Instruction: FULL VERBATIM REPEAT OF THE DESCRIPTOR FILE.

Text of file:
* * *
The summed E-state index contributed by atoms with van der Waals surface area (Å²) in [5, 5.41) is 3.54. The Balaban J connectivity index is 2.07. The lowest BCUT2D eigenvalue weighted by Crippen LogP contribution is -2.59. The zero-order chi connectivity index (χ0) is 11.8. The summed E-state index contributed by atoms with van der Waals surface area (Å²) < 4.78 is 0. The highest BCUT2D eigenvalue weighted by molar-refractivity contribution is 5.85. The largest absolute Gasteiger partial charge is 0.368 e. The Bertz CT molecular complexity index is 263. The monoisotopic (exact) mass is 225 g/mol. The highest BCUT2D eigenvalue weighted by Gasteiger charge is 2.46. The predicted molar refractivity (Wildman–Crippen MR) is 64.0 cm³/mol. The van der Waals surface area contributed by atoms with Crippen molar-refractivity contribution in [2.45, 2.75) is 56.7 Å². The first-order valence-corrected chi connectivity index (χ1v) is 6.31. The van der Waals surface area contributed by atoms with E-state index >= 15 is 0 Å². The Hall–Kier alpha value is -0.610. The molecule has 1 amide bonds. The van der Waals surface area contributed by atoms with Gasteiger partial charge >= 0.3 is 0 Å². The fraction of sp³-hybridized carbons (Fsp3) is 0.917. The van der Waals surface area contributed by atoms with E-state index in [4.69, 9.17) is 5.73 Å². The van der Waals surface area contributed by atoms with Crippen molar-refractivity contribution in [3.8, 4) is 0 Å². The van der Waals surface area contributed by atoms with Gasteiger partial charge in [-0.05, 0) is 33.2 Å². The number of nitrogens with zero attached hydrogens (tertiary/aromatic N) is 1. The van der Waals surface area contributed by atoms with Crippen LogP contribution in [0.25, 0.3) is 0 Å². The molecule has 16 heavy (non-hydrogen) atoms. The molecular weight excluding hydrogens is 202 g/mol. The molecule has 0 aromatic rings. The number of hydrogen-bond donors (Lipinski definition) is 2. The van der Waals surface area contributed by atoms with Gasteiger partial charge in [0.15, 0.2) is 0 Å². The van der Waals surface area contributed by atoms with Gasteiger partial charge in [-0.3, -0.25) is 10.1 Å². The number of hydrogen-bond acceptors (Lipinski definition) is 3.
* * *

The summed E-state index contributed by atoms with van der Waals surface area (Å²) in [5, 5.41) is 3.54. The Balaban J connectivity index is 2.07. The lowest BCUT2D eigenvalue weighted by Crippen LogP contribution is -2.59. The zero-order chi connectivity index (χ0) is 11.8. The summed E-state index contributed by atoms with van der Waals surface area (Å²) < 4.78 is 0. The highest BCUT2D eigenvalue weighted by molar-refractivity contribution is 5.85. The largest absolute Gasteiger partial charge is 0.368 e. The Bertz CT molecular complexity index is 263. The monoisotopic (exact) mass is 225 g/mol. The highest BCUT2D eigenvalue weighted by Gasteiger charge is 2.46. The predicted molar refractivity (Wildman–Crippen MR) is 64.0 cm³/mol. The van der Waals surface area contributed by atoms with Crippen molar-refractivity contribution in [2.45, 2.75) is 56.7 Å². The first-order valence-corrected chi connectivity index (χ1v) is 6.31. The van der Waals surface area contributed by atoms with E-state index >= 15 is 0 Å². The Hall–Kier alpha value is -0.610. The molecule has 1 amide bonds. The van der Waals surface area contributed by atoms with Gasteiger partial charge >= 0.3 is 0 Å². The fraction of sp³-hybridized carbons (Fsp3) is 0.917. The van der Waals surface area contributed by atoms with E-state index in [4.69, 9.17) is 5.73 Å². The van der Waals surface area contributed by atoms with Crippen molar-refractivity contribution in [3.8, 4) is 0 Å². The van der Waals surface area contributed by atoms with Gasteiger partial charge in [-0.05, 0) is 33.2 Å². The number of nitrogens with zero attached hydrogens (tertiary/aromatic N) is 1. The van der Waals surface area contributed by atoms with Crippen LogP contribution in [0.25, 0.3) is 0 Å². The molecule has 16 heavy (non-hydrogen) atoms. The molecular weight excluding hydrogens is 202 g/mol. The molecule has 0 aromatic rings. The number of hydrogen-bond donors (Lipinski definition) is 2. The van der Waals surface area contributed by atoms with Gasteiger partial charge in [0.15, 0.2) is 0 Å². The van der Waals surface area contributed by atoms with Gasteiger partial charge in [-0.3, -0.25) is 10.1 Å². The number of hydrogen-bond acceptors (Lipinski definition) is 3.